Treasury bills are eligible for refinancing by the Central Bank. Investors and the Central Bank may buy or sell Treasury bonds on the secondary market, awarded by private treaty. In this context, they are required to post the purchase price and sale, which they are willing to transact.
Treasury bonds can be traded on the secondary market. As such, they can be exchanged at the Regional Stock Exchange (BRVM) or outside the BRVM.
The settlement date is T+1 for domestic operations and T+3 for operations between Members of the Union. This period can be modified by BCEAO. However, the contracting parties are free to agree on a minimum term above to unwind their operations. If the instructions given by the two parties are identical, the operation is definitely offset the value date agreed. In case of discrepancy between the evidences, the Central Bank suspends the transaction and notifies this decision to both parties for correction. Central Bank ensures the existence of adequate provisions before executing the compensation requested. Transmission to the Central Bank of notifications occurs in the selection of speakers, fax, telex, ordinary mail or any other means of rapid communication accepted by the BCEAO.
Treasury bills and Treasury bonds incomes are tax-free throughout the territory of the Member States of the WAEMU. But for non-members, the tax rates are different from one country to another. In Niger, the tax rate one securities income is equal to 6%.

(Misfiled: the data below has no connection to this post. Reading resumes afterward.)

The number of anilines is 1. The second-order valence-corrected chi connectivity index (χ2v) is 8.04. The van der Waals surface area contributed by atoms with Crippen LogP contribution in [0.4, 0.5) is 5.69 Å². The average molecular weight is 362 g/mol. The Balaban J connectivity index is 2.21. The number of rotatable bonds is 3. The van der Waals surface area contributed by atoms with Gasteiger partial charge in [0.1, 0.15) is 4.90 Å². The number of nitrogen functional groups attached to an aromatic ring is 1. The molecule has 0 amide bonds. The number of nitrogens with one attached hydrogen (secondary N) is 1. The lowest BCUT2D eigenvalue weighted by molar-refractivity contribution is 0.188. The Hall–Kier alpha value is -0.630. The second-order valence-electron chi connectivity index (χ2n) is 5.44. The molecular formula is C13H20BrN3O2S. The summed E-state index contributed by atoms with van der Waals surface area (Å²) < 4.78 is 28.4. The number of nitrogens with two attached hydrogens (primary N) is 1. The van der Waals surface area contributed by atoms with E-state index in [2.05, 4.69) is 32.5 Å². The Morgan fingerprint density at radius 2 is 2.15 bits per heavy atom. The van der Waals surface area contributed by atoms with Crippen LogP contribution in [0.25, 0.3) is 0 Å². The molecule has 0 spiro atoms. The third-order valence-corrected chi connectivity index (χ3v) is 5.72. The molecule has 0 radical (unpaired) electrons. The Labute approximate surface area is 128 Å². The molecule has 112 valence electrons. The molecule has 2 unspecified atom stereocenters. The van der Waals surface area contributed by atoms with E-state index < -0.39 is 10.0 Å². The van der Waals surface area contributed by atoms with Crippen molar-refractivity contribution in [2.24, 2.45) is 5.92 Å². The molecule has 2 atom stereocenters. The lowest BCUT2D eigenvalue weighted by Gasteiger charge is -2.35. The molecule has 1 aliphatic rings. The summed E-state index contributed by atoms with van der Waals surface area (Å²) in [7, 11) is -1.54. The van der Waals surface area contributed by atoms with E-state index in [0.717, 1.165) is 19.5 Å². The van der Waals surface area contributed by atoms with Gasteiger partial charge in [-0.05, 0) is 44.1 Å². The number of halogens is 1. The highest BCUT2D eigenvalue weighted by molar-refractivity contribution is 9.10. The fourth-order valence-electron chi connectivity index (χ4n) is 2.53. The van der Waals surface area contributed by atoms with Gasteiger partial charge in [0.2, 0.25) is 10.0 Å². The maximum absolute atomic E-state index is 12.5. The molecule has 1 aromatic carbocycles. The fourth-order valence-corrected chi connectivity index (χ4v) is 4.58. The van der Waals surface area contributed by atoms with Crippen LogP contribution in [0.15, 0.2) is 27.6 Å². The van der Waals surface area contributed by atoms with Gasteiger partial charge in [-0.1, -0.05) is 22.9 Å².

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|Moody’s||No rating||No outlook|
|Fitch||No rating||No outlook|
|Standard and Poor’s||No rating||No outlook|
There is no appropriate Primary Dealers System in the WAEMU zone.
Subscription of Treasury bills is reserved to banks, financial institutions as well as regional financial institutions with an ordinary current account in the books of the Central Bank. Other investors, physical or legal persons, whatever their country of origin can also purchase Treasury bills in the primary market through banks located in the territory of the Union.